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Studio Journal Week 10 Site visit and Discussion Site Visit This week we visited the Oval pavilion, the structure is still in the building stage and currently about six months behind schedule. The building is a renovation of the old clubhouse, which integrates the old building with the new area. This design incorporates steel, wood and glass to create a modern building that keeps in touch with its heritage. The southern facing side of the building is directed towards the football pitch and the rest of the university campus. In this are there is a grandstand for spectators, which leads up towards the main building. This can be seen in the digital render (Left) In which the architectural designs have been created. The grandstand is to be covered with a cantilevered roof. When asking the builder in charge about how this will be designed it seemed that supporting columns would be used to help hold the weight in some areas underneath the roof. The grandstand itself will be formed from concrete. Beginning of concrete grandstand (right) with reinforced concrete bars emerging from the boxed concrete. This boxing is used to contain the concrete while it sets due to the liquid nature of concrete when it is wet. This nature allows for its molding in such a fashion. This concrete will be left in boxed for a week or more until it is ready to be stripped. The reinforced bars placed every 400mm allow for a connection with the next level above, creating a structure that spreads its load and strength over the whole area, not just in a few main points.


The southern face also contains the original part of the renovation, the old clubhouse. Which has been stripped back to the old primary structure, so that the strength of the structure can be checked and any necessary beams can be removed. This is due to the age of the building. The renovation will try to integrate this structure and the new modern are together.

Also visible was the ventilation shaft on the eastern side of the building. This part of the building consists of a ventilation shaft and clock tower combined. The windows are louvers, which can be opened and closed to release smoke from the twoway fire. This is fire is located at the bottom of the shaft and can be used both inside and outside the building. The outer skin of this structure is covered by wood connected with a tongue and groove method, that allows for a seamless join without any nails or screws. This is done by using a strip of plastic (Tongue) to connect two separate pieces of wood via a groove in each piece (Groove). The plans of the building suggest that the fire can be used both indoors and out door, which means it can be used in any weather.


Here is one of the main structural beams in the building. It is a connection between a steel beam and a composite timber beam. It is part of the primary structure of the building. This can be seen by the fact that it supports the steel rafters above it, which in turn support the weight of the roof (Ching, 2008). I believe that this column will be visible, as they are using two different materials that could be made up of a single one. This seems to be more for an aesthetic purpose than a structural one. The photo below shows two of these concrete/steel beams. The photo also shows an outer frame of steel, which looks to be the supporting frame for the large glass windows that can be seen in the digital renders. The frame looks to be made out of timber in these images so they may be cladded with a timber finish in a latter part of the build. By comparing this image with the one below it can be seen that the structural beams running across in the top photo will be used as part of the aesthetic design, running straight across the ventilation shaft. This is most likely due to the expenses of hiding such major structural beams, but it does provide some visual value. This shaft provides an interesting focal point for the interior of the building, as it provides an interesting contrast between the flat white ceiling and the timbered cavity running alongside. Discussion In the studio we also discussed some of the three dimensional drawings by each member of the group. From this we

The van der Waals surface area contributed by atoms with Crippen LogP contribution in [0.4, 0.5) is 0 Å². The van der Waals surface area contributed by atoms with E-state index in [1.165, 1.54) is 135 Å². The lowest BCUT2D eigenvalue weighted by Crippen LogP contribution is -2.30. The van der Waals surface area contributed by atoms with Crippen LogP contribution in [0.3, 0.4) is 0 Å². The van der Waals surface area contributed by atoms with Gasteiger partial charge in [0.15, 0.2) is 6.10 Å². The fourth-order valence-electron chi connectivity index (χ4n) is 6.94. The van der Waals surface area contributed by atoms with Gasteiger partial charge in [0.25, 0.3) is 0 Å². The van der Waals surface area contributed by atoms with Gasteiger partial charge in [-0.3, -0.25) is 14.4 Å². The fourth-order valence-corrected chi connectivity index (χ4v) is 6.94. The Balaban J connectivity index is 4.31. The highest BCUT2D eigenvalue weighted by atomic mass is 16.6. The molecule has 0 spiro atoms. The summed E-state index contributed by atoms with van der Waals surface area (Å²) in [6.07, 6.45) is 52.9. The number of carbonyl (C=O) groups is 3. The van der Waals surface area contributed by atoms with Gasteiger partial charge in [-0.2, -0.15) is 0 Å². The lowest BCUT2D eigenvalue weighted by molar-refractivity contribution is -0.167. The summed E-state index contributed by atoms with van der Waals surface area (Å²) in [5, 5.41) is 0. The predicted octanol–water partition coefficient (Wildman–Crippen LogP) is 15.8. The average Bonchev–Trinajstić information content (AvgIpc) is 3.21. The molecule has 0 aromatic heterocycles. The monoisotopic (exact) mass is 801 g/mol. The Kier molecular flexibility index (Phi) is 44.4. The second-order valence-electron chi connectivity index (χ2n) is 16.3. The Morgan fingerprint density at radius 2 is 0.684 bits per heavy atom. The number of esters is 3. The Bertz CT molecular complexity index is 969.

gathered some interesting information about different parts of these sections and details. Here is a box butter detailing. The main material used in the guttering would most likely be sheet material of Aluminium or zinc at around 0.7 – 0.5 mm thick.

Packing Timber

Flashing

Steel I-Beam (structural Member)

Insulation

Plywood

Roof/Wall/Ceiling Detail

Steel Purloin, Z beam, also comes as a C beam. These can be used to attach a secondary structure such as plasterboard

Lintel Detail

Floor to Wall Detail

Concrete block work, Hollow core, cavity filled. Reinforced concrete. Acts as aofbeam. This allows for strengthening the wall through Hollow core concrete allows for the insertion of reinforcing rods. reinforcing to be added.

Concrete Floorboards


Roof Detail

Window Detail

Timber frame Window Head Cladding – Suspended ceiling, cheap, light and allows for imperfections in the build. Not Window jamb and either side has to be perfect to Transom have the plasterboard ceiling as it can be adjusted afterwards. Window Sill Detail of a window frame

Lining – Colourbond

Opaque glass, continuous glazing

Top of window

References Ching, R, 2008, Building Construction illustrated, John Wiley & Sons, Hoboken, New Jersey, pp. 6.06 Structural Roof Framing Ching, R, 2008, Building Construction illustrated, John Wiley & Sons, Hoboken, New Jersey, pp. A.18 Graphic Material Symbols Ching, R, 2008, Building Construction illustrated, John Wiley & Sons, Hoboken, New Jersey, pp. 2.08 Loads on buildings



Studio journal 10